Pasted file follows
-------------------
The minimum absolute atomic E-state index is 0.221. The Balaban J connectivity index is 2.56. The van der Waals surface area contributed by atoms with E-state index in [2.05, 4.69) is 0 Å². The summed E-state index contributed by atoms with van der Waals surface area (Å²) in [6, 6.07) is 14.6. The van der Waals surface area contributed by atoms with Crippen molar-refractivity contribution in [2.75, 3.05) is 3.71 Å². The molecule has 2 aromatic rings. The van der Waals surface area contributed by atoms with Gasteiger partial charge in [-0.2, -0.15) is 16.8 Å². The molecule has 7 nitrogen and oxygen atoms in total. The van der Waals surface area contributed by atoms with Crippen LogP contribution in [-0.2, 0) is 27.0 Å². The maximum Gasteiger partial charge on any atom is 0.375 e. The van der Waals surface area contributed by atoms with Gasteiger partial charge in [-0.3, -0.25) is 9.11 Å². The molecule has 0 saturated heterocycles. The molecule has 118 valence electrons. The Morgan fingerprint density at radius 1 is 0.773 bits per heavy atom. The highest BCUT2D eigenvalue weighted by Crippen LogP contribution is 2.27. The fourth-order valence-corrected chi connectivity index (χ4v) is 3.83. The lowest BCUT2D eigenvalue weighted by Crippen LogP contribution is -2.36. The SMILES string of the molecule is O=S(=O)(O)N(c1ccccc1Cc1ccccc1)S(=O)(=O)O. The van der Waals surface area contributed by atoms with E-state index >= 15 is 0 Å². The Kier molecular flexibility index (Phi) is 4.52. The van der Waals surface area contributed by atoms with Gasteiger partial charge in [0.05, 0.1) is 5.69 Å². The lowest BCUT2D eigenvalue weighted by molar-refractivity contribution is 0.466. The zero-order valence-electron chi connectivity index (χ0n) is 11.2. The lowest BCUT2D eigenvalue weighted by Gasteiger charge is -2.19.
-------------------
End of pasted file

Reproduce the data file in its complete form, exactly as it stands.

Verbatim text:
The minimum absolute atomic E-state index is 0.221. The Balaban J connectivity index is 2.56. The van der Waals surface area contributed by atoms with E-state index in [2.05, 4.69) is 0 Å². The summed E-state index contributed by atoms with van der Waals surface area (Å²) in [6, 6.07) is 14.6. The van der Waals surface area contributed by atoms with Crippen molar-refractivity contribution in [2.75, 3.05) is 3.71 Å². The molecule has 2 aromatic rings. The van der Waals surface area contributed by atoms with Gasteiger partial charge in [-0.2, -0.15) is 16.8 Å². The molecule has 7 nitrogen and oxygen atoms in total. The van der Waals surface area contributed by atoms with Crippen LogP contribution in [-0.2, 0) is 27.0 Å². The maximum Gasteiger partial charge on any atom is 0.375 e. The van der Waals surface area contributed by atoms with Gasteiger partial charge in [-0.3, -0.25) is 9.11 Å². The molecule has 0 saturated heterocycles. The molecule has 118 valence electrons. The Morgan fingerprint density at radius 1 is 0.773 bits per heavy atom. The highest BCUT2D eigenvalue weighted by Crippen LogP contribution is 2.27. The fourth-order valence-corrected chi connectivity index (χ4v) is 3.83. The lowest BCUT2D eigenvalue weighted by Crippen LogP contribution is -2.36. The SMILES string of the molecule is O=S(=O)(O)N(c1ccccc1Cc1ccccc1)S(=O)(=O)O. The van der Waals surface area contributed by atoms with E-state index >= 15 is 0 Å². The Kier molecular flexibility index (Phi) is 4.52. The van der Waals surface area contributed by atoms with Gasteiger partial charge in [0.05, 0.1) is 5.69 Å². The lowest BCUT2D eigenvalue weighted by molar-refractivity contribution is 0.466. The zero-order valence-electron chi connectivity index (χ0n) is 11.2. The lowest BCUT2D eigenvalue weighted by Gasteiger charge is -2.19.